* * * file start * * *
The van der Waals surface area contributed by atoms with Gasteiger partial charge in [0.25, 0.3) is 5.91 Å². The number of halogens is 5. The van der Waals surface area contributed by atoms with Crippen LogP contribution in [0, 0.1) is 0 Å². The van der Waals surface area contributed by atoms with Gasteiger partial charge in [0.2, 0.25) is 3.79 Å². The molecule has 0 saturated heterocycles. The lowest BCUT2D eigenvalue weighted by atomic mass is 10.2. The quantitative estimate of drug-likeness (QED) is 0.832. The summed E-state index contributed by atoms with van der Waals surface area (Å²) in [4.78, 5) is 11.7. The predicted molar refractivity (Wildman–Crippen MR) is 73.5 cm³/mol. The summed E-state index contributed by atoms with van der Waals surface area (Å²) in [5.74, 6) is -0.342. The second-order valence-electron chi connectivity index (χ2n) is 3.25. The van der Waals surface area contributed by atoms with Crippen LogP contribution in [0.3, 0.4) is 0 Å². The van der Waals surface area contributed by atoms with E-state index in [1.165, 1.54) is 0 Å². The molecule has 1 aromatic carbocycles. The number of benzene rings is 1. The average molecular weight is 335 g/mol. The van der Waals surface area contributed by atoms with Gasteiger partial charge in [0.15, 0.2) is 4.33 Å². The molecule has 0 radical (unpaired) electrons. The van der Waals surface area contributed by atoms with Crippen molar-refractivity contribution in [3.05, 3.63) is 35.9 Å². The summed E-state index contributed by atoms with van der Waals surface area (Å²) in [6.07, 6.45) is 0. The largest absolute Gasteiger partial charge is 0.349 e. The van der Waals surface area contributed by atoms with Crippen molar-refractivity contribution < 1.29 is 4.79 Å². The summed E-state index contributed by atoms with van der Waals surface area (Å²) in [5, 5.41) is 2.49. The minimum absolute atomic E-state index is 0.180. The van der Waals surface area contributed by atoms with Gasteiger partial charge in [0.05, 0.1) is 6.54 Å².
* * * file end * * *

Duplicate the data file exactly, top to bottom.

The van der Waals surface area contributed by atoms with Gasteiger partial charge in [0.25, 0.3) is 5.91 Å². The number of halogens is 5. The van der Waals surface area contributed by atoms with Crippen LogP contribution in [0, 0.1) is 0 Å². The van der Waals surface area contributed by atoms with Gasteiger partial charge in [0.2, 0.25) is 3.79 Å². The molecule has 0 saturated heterocycles. The lowest BCUT2D eigenvalue weighted by atomic mass is 10.2. The quantitative estimate of drug-likeness (QED) is 0.832. The summed E-state index contributed by atoms with van der Waals surface area (Å²) in [4.78, 5) is 11.7. The predicted molar refractivity (Wildman–Crippen MR) is 73.5 cm³/mol. The summed E-state index contributed by atoms with van der Waals surface area (Å²) in [5.74, 6) is -0.342. The second-order valence-electron chi connectivity index (χ2n) is 3.25. The van der Waals surface area contributed by atoms with Crippen LogP contribution in [0.3, 0.4) is 0 Å². The van der Waals surface area contributed by atoms with E-state index in [1.165, 1.54) is 0 Å². The molecule has 1 aromatic carbocycles. The number of benzene rings is 1. The average molecular weight is 335 g/mol. The van der Waals surface area contributed by atoms with Gasteiger partial charge in [0.15, 0.2) is 4.33 Å². The molecule has 0 radical (unpaired) electrons. The van der Waals surface area contributed by atoms with Crippen molar-refractivity contribution in [3.05, 3.63) is 35.9 Å². The summed E-state index contributed by atoms with van der Waals surface area (Å²) in [6.07, 6.45) is 0. The largest absolute Gasteiger partial charge is 0.349 e. The van der Waals surface area contributed by atoms with Crippen molar-refractivity contribution < 1.29 is 4.79 Å². The summed E-state index contributed by atoms with van der Waals surface area (Å²) in [5, 5.41) is 2.49. The minimum absolute atomic E-state index is 0.180. The van der Waals surface area contributed by atoms with Gasteiger partial charge in [0.05, 0.1) is 6.54 Å².